Understanding local and national housing trends is critical for the success of this strategy, and I encourage consulting with both a Realtor and a financial adviser to help inform your decision. Collectively, they can help potential sellers understand changes in national and regional housing trends, calculate how much a home could realistically sell for, consider tax implications, and manage expectations for home prices and maintenance costs in a new market.

They can also help those with multiple properties to conduct a portfolio analysis that compares the costs of maintaining these properties and their future growth outlook vs. the income and growth generated from investment of the after-tax sale proceeds to see which scenario provides more financial benefit.

What to do with all that cash?

So, you’re sold? Now, what to do with all that cash…

Remember that home sellers will have to pay capital gains taxes on this gain and therefore should ensure they have enough cash on hand when they file taxes and for any moving expenses or closing costs.

If retirement is still far off, consider putting the cash toward existing retirement accounts when available. For those who are already retired, consider investing the money into taxable accounts. As with any aspect of a financial plan, having a strategy for this money is imperative, and a financial adviser can help you assess your options. This includes mapping out how the cash influx may impact progress toward retirement and long-term goals, how to update estate documents to meet new state requirements and your current wealth transfer plan and how to prove residency for tax domicile purposes.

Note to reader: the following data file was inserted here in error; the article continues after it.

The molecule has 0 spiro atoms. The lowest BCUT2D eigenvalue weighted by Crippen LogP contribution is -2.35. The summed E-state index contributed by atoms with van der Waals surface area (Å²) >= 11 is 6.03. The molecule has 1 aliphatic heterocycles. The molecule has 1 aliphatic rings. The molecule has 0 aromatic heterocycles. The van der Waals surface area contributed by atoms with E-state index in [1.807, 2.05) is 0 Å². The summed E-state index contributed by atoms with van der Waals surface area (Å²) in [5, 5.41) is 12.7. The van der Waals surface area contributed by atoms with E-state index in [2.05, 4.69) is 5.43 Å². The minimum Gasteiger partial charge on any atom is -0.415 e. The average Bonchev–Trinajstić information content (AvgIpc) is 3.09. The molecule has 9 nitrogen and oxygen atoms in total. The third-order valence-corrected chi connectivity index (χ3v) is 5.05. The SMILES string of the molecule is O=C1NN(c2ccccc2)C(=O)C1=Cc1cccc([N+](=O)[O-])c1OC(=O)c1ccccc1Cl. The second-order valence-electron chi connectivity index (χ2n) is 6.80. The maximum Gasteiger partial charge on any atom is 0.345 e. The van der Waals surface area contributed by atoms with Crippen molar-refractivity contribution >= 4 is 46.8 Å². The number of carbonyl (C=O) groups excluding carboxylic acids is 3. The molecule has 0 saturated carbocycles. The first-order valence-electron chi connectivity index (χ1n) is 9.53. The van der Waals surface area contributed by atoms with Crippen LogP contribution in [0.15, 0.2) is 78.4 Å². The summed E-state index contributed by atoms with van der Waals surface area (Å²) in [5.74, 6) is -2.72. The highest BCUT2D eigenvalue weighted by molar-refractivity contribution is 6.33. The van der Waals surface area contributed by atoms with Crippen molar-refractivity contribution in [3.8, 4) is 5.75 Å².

Although the retire-and-relocate strategy has been generally overlooked, I suspect it will become a more frequent aspect of the retirement conversation, given how real estate markets have boomed over the last 10 years. As we approach summer, the most popular time for buying a home, I encourage discussing this strategy with your financial adviser if you’re nearing retirement and considering relocating.

Don’t forget that the recipe for retirement readiness is comprised of a variety of methods, including starting early, maintaining a long-term perspective, increasing retirement contributions annually and taking advantage of compounding returns. Everything else is just the cherry on top.

This article was written by and presents the views of our contributing adviser, not the Kiplinger editorial staff. You can check adviser records with the SEC or with FINRA.

Julie Virta, CFP®, CFA, CTFA
Senior Financial Adviser, Vanguard

Julie Virta, CFP®, CFA, CTFA is a senior financial adviser with Vanguard Personal Advisor Services. She specializes in creating customized investment and financial planning solutions for her clients and is particularly well-versed on comprehensive wealth management and legacy planning for multi-generational families. A Boston College graduate, Virta has over 25 years of industry experience and is a member of the CFA Society of Philadelphia and Boston College Alumni Association.